Chinese scientists have built an “artificial moon” research facility that allows them to simulate a low-gravity environment using magnetism.
The inspiration to build an artificial moon came from last year’s retrograde Nobel Prize for a flying frog.
The facility, slated for a formal launch this year, will use a strong magnetic field inside a vacuum chamber 60 centimeters in diameter to make gravity “disappear”. The scientists were inspired by an earlier experiment using a magnet on a frog.
Li Ruilin, a geotechnical engineer at the University of Mining and Technology of China, said that the chamber, filled with rocks and dust to simulate the lunar surface, is the first of its kind in the world and it can maintain Maintain such low-gravity conditions for as long as you want.
The scientists plan to use the facility to test the technology in a prolonged low-gravity environment before it is sent to the moon, where gravity is only one-sixth of its strength on Earth.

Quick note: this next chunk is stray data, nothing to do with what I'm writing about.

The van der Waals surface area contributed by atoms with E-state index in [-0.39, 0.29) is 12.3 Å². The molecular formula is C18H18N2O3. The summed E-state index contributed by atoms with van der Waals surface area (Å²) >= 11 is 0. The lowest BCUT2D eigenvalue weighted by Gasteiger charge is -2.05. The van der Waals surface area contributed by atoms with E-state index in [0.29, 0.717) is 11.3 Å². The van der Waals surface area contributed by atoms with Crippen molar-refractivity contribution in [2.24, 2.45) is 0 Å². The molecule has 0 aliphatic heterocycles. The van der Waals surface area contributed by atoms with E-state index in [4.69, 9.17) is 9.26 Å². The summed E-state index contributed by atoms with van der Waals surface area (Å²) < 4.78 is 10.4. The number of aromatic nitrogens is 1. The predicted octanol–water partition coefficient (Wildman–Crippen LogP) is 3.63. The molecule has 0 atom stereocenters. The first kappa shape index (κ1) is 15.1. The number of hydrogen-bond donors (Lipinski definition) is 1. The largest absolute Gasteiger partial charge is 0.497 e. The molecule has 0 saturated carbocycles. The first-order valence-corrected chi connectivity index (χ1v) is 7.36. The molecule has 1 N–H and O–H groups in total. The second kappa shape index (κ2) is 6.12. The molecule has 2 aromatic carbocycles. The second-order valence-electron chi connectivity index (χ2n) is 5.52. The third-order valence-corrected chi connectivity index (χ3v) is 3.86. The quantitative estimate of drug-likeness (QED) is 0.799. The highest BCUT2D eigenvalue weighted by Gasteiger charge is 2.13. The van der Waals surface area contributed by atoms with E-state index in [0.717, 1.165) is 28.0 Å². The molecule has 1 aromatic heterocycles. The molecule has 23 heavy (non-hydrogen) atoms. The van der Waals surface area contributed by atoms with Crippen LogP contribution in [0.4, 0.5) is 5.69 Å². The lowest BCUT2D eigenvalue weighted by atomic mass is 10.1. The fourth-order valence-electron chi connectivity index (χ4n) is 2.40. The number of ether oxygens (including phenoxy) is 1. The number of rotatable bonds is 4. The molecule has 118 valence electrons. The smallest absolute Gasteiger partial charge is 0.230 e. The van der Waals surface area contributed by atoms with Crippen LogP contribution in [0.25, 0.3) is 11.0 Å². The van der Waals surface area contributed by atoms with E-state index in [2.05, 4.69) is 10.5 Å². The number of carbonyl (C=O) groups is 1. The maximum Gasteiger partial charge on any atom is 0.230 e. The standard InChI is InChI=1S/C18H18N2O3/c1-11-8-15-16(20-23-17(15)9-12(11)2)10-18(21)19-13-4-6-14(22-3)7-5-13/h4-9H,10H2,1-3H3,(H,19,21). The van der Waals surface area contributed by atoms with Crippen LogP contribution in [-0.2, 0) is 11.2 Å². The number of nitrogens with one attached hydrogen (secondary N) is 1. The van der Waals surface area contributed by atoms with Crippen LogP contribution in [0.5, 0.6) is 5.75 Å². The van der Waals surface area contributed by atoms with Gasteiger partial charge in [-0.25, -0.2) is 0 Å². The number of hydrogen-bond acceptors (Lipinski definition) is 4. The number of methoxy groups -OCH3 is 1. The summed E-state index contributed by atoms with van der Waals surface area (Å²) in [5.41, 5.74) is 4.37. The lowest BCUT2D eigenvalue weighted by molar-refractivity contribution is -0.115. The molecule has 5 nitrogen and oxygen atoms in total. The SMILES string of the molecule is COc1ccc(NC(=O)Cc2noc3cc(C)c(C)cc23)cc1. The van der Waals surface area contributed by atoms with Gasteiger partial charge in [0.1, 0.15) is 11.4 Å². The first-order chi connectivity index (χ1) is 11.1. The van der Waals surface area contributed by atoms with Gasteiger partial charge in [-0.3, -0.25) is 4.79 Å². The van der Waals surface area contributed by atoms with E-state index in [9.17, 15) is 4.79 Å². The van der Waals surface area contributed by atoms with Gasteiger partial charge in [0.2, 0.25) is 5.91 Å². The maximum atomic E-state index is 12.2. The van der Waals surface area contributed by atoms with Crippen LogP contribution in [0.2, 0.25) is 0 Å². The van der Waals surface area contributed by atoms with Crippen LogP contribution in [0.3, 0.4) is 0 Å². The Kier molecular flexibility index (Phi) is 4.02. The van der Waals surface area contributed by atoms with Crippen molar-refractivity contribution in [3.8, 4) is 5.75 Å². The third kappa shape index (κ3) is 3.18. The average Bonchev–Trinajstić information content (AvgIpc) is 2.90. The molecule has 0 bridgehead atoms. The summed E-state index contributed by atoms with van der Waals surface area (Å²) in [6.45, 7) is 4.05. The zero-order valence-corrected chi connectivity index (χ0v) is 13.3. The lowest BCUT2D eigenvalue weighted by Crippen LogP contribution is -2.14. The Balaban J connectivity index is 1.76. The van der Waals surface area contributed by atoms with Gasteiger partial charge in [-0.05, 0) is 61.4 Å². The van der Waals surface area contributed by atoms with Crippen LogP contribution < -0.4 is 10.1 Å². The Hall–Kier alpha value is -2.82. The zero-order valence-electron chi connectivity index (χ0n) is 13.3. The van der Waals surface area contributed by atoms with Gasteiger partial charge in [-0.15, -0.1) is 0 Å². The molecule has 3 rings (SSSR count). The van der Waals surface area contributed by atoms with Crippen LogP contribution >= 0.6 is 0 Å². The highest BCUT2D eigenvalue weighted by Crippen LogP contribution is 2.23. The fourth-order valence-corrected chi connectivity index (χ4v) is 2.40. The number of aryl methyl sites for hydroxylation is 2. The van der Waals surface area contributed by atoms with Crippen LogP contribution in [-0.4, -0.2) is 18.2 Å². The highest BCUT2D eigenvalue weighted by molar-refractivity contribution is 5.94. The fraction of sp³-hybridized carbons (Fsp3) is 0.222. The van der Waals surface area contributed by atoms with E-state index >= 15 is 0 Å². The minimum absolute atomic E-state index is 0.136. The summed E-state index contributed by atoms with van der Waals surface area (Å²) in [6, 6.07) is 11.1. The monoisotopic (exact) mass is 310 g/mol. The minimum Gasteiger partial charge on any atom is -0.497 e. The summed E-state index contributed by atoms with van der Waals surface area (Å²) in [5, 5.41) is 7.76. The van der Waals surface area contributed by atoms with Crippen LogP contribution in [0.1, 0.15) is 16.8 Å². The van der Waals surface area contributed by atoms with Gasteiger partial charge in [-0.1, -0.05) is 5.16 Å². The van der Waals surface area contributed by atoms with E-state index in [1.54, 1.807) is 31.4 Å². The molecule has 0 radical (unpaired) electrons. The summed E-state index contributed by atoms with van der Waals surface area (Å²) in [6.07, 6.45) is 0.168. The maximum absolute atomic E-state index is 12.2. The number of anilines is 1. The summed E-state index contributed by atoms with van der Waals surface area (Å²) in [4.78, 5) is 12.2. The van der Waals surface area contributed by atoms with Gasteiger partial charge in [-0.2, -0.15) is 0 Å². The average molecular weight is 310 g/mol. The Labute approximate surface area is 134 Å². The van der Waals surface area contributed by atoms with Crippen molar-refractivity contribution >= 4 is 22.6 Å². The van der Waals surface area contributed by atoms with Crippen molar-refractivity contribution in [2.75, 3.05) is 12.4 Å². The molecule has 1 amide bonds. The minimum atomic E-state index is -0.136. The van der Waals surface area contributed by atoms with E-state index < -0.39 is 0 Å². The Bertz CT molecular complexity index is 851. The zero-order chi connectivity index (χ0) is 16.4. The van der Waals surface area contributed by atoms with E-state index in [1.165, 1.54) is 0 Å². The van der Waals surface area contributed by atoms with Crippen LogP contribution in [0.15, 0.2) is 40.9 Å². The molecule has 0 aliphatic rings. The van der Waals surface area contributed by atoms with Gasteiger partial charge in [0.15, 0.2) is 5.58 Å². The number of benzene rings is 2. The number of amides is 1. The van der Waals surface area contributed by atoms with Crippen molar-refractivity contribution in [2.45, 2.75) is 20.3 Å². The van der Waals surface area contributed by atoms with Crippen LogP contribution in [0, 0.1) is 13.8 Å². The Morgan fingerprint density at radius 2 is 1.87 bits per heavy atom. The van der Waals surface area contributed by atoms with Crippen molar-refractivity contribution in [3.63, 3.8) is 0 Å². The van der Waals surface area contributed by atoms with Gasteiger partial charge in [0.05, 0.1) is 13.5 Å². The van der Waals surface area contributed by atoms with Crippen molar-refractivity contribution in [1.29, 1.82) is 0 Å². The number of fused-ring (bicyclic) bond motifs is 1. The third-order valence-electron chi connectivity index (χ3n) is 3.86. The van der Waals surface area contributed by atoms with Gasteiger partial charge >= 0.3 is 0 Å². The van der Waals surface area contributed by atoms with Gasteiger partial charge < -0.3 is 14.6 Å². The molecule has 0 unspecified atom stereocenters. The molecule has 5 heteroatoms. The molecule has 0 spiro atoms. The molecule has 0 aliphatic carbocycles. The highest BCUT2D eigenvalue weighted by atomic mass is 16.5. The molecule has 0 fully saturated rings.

This will allow them to fix any costly engineering flaws, as well as test to see if certain structures exist on the lunar surface and assess the possibility of a settlement. of the people there.
According to the researchers, the inspiration came from Andre Geim, a physicist at the University of Manchester in the UK who won the 2000 Ig Nobel (reverse Nobel) for devising an experiment that made a frog suspended by a magnet.
The levitation trick used by Geim and now in the artificial moon comes from an effect called magnetic retrograde. Atoms are made up of atomic nuclei and small electrons that revolve around them in small currents; These moving currents, in turn, create microscopic magnetic fields.
Apply an external magnetic field to those atoms, however, and everything changes: The electrons will change their motion, creating their own magnetic field to counteract the applied field. If the external magnet is strong enough, the repulsive magnetic field between it and the fields of the atoms will grow strong enough to overcome gravity and repel the object – whether it’s a technologically advanced lunar device or a bewildered amphibians – up into the air.
Tests completed in the chamber will be used to inform China’s lunar exploration program Chang’e, which takes its name from the Chinese goddess of the Moon.
This initiative includes Chang’e 4, which landed a rover on the far side of the moon in 2019, and Chang’e 5, which took rock samples from the lunar surface in 2020. China also announced that they will establish a study of the Moon on the Moon’s south pole in 2029.
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